Mr. Gould: That is hard to imagine. We get to that a little bit later, but one of the things that the Christian Research Institute—that’s Hank Hanegraaff’s group—likes to do is to call up the Fathers when it suits them, and they forget completely about the fact that the Fathers probably wouldn’t recognize the Church in a modern Evangelical megachurch.
Mr. Robinson: We were talking with our producer, Ryan, just before the show came on, who had attended a Messianic Jewish seder last week. This is an interesting phenomenon, again of American Evangelicalism: trying to find the historic connection between Judaism and the Christian faith. So we have the phenomenon of Messianic Judaism. You know what? It happened in Acts 2, and it’s been happening for two thousand years since, and this is what we see in the Orthodox faith, the continuation of the Jewish, Eastern mind, the traditions in the godly sense of that term.
Mr. Gould: Bishop Benjamin, last week on our show, was mentioning how the first part of our Divine Liturgy is really taken directly from the Jewish tradition.
Mr. Robinson: Yes, Jewish synagogue.
These are things, again, that we have to look at. Bill, I’ve got a question here, and I think this addresses that issue in a very real sense, because it gives us the difference between the mind of the Apostles and what we find in Scripture, and the mind of the modern Protestant Evangelical today. I’ll just put this on the table right up front: this is a trick question, but let’s see if people find it…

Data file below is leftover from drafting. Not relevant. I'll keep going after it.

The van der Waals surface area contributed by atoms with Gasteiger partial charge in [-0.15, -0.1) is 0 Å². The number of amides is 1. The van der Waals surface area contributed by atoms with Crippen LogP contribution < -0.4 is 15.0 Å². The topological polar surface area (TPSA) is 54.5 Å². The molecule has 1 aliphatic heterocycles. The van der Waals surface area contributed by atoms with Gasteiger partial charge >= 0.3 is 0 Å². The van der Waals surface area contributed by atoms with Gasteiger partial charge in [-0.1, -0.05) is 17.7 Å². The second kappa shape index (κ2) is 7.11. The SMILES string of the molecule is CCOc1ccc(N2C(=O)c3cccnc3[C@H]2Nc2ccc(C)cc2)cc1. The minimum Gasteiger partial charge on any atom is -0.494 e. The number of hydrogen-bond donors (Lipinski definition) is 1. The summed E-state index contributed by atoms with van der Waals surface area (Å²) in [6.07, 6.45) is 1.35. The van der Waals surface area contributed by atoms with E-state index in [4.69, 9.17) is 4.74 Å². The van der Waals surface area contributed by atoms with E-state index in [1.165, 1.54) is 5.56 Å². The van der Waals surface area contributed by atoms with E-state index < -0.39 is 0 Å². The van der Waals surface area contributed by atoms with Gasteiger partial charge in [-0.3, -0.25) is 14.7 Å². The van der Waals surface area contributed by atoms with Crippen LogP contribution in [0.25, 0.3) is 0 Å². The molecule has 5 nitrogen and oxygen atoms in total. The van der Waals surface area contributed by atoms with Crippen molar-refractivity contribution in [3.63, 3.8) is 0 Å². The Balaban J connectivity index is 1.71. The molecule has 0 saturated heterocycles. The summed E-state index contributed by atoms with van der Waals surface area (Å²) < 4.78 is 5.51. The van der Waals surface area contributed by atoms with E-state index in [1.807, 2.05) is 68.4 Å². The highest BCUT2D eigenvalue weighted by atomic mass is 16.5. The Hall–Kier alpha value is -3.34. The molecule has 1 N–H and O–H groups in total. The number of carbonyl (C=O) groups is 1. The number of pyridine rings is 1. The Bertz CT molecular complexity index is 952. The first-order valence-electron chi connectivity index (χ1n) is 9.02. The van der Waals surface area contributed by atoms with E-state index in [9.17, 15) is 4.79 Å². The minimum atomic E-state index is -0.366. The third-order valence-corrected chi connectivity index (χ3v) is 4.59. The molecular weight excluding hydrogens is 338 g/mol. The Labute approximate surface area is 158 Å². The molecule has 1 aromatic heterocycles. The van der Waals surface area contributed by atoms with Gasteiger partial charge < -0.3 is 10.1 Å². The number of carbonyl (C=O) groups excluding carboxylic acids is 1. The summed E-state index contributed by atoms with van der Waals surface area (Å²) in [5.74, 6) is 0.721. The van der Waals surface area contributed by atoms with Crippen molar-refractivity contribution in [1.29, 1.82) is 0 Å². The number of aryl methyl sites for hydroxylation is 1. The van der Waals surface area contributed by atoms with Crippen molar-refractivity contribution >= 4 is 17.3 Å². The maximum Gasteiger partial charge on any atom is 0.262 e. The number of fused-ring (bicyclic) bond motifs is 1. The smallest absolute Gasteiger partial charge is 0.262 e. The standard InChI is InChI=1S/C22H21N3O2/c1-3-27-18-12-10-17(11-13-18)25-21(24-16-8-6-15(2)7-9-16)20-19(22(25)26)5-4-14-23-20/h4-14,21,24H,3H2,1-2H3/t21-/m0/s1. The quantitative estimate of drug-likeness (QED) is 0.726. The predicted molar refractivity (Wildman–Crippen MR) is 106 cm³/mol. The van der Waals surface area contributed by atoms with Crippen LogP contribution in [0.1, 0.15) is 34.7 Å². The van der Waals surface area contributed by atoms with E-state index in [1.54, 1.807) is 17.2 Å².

Mr. Gould: Too bad we don’t have a way to get the answers from all the people that might be listening. We’ll give you the answer.
Mr. Robinson: Let’s just ask the question here. I’ve asked this of a lot of people 98% of the time, I get the same answer. The question is:
What is the pillar and foundation of the truth?
Mr. Gould: [Jeopardy theme]
Mr. Robinson: Let’s think about it: what is the pillar and foundation of the truth? I was on a bunch of websites this weekend while we were researching for this program, and in all these websites and all these people who were debating sola Scriptura, the consistent statement that I found in most of the Protestant websites is that the Scriptures, the Bible, is the pillar and foundation of the truth. And that phrase is used of the Scriptures.
Now, let’s go to the Scriptures, and see what the Scriptures have to say about what is the pillar and foundation of the truth. This is in I Timothy 3:15. Let’s find out what the Bible has to say about what the pillar and foundation of the truth is.
Mr. Gould: I’m sure you’re going to tell us!